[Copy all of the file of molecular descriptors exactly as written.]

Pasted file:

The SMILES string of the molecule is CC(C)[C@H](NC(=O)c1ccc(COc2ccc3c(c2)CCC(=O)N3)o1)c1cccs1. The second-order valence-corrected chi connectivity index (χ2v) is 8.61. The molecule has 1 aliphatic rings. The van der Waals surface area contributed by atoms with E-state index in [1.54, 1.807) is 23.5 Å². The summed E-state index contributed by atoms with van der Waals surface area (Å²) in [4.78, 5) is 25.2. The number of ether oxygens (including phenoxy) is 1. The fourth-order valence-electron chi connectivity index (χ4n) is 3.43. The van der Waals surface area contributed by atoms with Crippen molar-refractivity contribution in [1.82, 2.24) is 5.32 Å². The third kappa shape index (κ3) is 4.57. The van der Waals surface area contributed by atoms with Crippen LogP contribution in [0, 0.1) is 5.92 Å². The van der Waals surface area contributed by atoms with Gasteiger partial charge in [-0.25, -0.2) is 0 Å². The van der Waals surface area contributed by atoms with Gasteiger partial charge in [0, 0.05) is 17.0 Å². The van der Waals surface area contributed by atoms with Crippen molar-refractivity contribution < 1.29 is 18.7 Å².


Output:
The SMILES string of the molecule is CC(C)[C@H](NC(=O)c1ccc(COc2ccc3c(c2)CCC(=O)N3)o1)c1cccs1. The second-order valence-corrected chi connectivity index (χ2v) is 8.61. The molecule has 1 aliphatic rings. The van der Waals surface area contributed by atoms with E-state index in [1.54, 1.807) is 23.5 Å². The summed E-state index contributed by atoms with van der Waals surface area (Å²) in [4.78, 5) is 25.2. The number of ether oxygens (including phenoxy) is 1. The fourth-order valence-electron chi connectivity index (χ4n) is 3.43. The van der Waals surface area contributed by atoms with Crippen molar-refractivity contribution in [1.82, 2.24) is 5.32 Å². The third kappa shape index (κ3) is 4.57. The van der Waals surface area contributed by atoms with Crippen LogP contribution in [0, 0.1) is 5.92 Å². The van der Waals surface area contributed by atoms with Gasteiger partial charge in [-0.25, -0.2) is 0 Å². The van der Waals surface area contributed by atoms with Gasteiger partial charge in [0, 0.05) is 17.0 Å². The van der Waals surface area contributed by atoms with Crippen molar-refractivity contribution < 1.29 is 18.7 Å².